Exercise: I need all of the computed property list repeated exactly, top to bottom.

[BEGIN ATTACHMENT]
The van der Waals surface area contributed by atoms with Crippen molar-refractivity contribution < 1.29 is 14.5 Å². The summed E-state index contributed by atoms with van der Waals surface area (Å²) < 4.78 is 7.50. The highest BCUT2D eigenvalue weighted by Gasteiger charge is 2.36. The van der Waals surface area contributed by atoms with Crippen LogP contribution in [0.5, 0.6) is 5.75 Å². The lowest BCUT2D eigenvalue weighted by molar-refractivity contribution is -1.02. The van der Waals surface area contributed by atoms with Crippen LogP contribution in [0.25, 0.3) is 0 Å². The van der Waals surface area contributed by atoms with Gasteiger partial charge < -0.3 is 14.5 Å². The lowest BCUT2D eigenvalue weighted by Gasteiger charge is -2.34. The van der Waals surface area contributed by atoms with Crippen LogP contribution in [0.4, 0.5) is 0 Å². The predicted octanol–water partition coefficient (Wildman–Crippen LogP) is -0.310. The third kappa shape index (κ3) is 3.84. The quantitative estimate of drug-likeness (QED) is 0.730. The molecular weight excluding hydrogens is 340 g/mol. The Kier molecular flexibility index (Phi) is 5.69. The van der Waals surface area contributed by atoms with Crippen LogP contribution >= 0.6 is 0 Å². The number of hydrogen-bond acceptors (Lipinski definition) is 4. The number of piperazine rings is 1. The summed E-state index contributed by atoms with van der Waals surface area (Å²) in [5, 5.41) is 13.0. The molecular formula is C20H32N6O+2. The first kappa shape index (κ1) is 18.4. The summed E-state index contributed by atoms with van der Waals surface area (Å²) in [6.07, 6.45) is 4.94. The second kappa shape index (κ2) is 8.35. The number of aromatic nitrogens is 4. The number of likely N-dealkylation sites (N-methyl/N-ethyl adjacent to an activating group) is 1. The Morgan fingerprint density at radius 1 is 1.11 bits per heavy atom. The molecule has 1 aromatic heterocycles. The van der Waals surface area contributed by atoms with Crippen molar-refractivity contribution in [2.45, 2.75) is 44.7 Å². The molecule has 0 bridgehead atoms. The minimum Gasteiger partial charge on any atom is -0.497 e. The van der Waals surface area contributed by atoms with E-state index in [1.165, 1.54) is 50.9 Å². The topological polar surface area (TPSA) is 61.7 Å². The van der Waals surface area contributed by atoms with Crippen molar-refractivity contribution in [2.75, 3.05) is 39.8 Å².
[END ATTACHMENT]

The van der Waals surface area contributed by atoms with Crippen molar-refractivity contribution < 1.29 is 14.5 Å². The summed E-state index contributed by atoms with van der Waals surface area (Å²) < 4.78 is 7.50. The highest BCUT2D eigenvalue weighted by Gasteiger charge is 2.36. The van der Waals surface area contributed by atoms with Crippen LogP contribution in [0.5, 0.6) is 5.75 Å². The lowest BCUT2D eigenvalue weighted by molar-refractivity contribution is -1.02. The van der Waals surface area contributed by atoms with Crippen LogP contribution in [0.25, 0.3) is 0 Å². The van der Waals surface area contributed by atoms with Gasteiger partial charge < -0.3 is 14.5 Å². The lowest BCUT2D eigenvalue weighted by Gasteiger charge is -2.34. The van der Waals surface area contributed by atoms with Crippen LogP contribution in [0.4, 0.5) is 0 Å². The predicted octanol–water partition coefficient (Wildman–Crippen LogP) is -0.310. The third kappa shape index (κ3) is 3.84. The quantitative estimate of drug-likeness (QED) is 0.730. The molecular weight excluding hydrogens is 340 g/mol. The Kier molecular flexibility index (Phi) is 5.69. The van der Waals surface area contributed by atoms with Crippen LogP contribution >= 0.6 is 0 Å². The number of hydrogen-bond acceptors (Lipinski definition) is 4. The number of piperazine rings is 1. The summed E-state index contributed by atoms with van der Waals surface area (Å²) in [5, 5.41) is 13.0. The molecular formula is C20H32N6O+2. The first kappa shape index (κ1) is 18.4. The summed E-state index contributed by atoms with van der Waals surface area (Å²) in [6.07, 6.45) is 4.94. The second kappa shape index (κ2) is 8.35. The number of aromatic nitrogens is 4. The number of likely N-dealkylation sites (N-methyl/N-ethyl adjacent to an activating group) is 1. The Morgan fingerprint density at radius 1 is 1.11 bits per heavy atom. The molecule has 1 aromatic heterocycles. The van der Waals surface area contributed by atoms with Crippen molar-refractivity contribution in [2.45, 2.75) is 44.7 Å². The molecule has 0 bridgehead atoms. The minimum Gasteiger partial charge on any atom is -0.497 e. The van der Waals surface area contributed by atoms with E-state index in [1.165, 1.54) is 50.9 Å². The topological polar surface area (TPSA) is 61.7 Å². The van der Waals surface area contributed by atoms with Crippen molar-refractivity contribution in [2.75, 3.05) is 39.8 Å².